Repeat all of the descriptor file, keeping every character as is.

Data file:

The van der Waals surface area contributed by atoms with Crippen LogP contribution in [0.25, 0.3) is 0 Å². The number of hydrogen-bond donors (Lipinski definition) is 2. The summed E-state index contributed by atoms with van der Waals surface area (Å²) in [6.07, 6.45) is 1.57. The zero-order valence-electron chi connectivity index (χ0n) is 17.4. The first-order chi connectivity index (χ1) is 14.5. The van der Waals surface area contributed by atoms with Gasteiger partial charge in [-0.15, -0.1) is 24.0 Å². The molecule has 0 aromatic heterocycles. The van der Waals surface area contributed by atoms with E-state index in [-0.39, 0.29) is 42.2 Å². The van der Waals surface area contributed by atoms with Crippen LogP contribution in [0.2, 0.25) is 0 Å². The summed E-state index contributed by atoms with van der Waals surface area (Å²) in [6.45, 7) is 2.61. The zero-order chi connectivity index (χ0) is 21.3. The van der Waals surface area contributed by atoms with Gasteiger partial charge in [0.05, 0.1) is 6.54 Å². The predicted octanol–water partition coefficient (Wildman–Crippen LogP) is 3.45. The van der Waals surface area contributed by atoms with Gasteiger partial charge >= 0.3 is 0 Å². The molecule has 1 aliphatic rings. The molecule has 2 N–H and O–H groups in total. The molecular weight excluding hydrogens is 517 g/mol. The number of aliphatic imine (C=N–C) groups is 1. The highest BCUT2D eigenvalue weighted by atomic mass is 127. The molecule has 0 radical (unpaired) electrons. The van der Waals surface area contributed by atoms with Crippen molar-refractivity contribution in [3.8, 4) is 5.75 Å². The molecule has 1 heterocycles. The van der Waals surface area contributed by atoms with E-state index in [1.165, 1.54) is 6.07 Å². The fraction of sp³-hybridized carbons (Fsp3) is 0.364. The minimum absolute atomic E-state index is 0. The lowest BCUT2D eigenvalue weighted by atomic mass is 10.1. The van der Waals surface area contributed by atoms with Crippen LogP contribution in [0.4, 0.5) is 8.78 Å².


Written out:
The van der Waals surface area contributed by atoms with Crippen LogP contribution in [0.25, 0.3) is 0 Å². The number of hydrogen-bond donors (Lipinski definition) is 2. The summed E-state index contributed by atoms with van der Waals surface area (Å²) in [6.07, 6.45) is 1.57. The zero-order valence-electron chi connectivity index (χ0n) is 17.4. The first-order chi connectivity index (χ1) is 14.5. The van der Waals surface area contributed by atoms with Gasteiger partial charge in [-0.15, -0.1) is 24.0 Å². The molecule has 0 aromatic heterocycles. The van der Waals surface area contributed by atoms with E-state index in [-0.39, 0.29) is 42.2 Å². The van der Waals surface area contributed by atoms with Crippen LogP contribution in [0.2, 0.25) is 0 Å². The summed E-state index contributed by atoms with van der Waals surface area (Å²) in [6.45, 7) is 2.61. The zero-order chi connectivity index (χ0) is 21.3. The van der Waals surface area contributed by atoms with Gasteiger partial charge in [0.05, 0.1) is 6.54 Å². The predicted octanol–water partition coefficient (Wildman–Crippen LogP) is 3.45. The van der Waals surface area contributed by atoms with Gasteiger partial charge >= 0.3 is 0 Å². The molecule has 1 aliphatic rings. The molecule has 2 N–H and O–H groups in total. The molecular weight excluding hydrogens is 517 g/mol. The number of aliphatic imine (C=N–C) groups is 1. The highest BCUT2D eigenvalue weighted by atomic mass is 127. The molecule has 0 radical (unpaired) electrons. The van der Waals surface area contributed by atoms with Crippen molar-refractivity contribution in [3.8, 4) is 5.75 Å². The molecule has 1 heterocycles. The van der Waals surface area contributed by atoms with E-state index in [1.165, 1.54) is 6.07 Å². The fraction of sp³-hybridized carbons (Fsp3) is 0.364. The minimum absolute atomic E-state index is 0. The lowest BCUT2D eigenvalue weighted by atomic mass is 10.1. The van der Waals surface area contributed by atoms with Crippen LogP contribution in [0.4, 0.5) is 8.78 Å².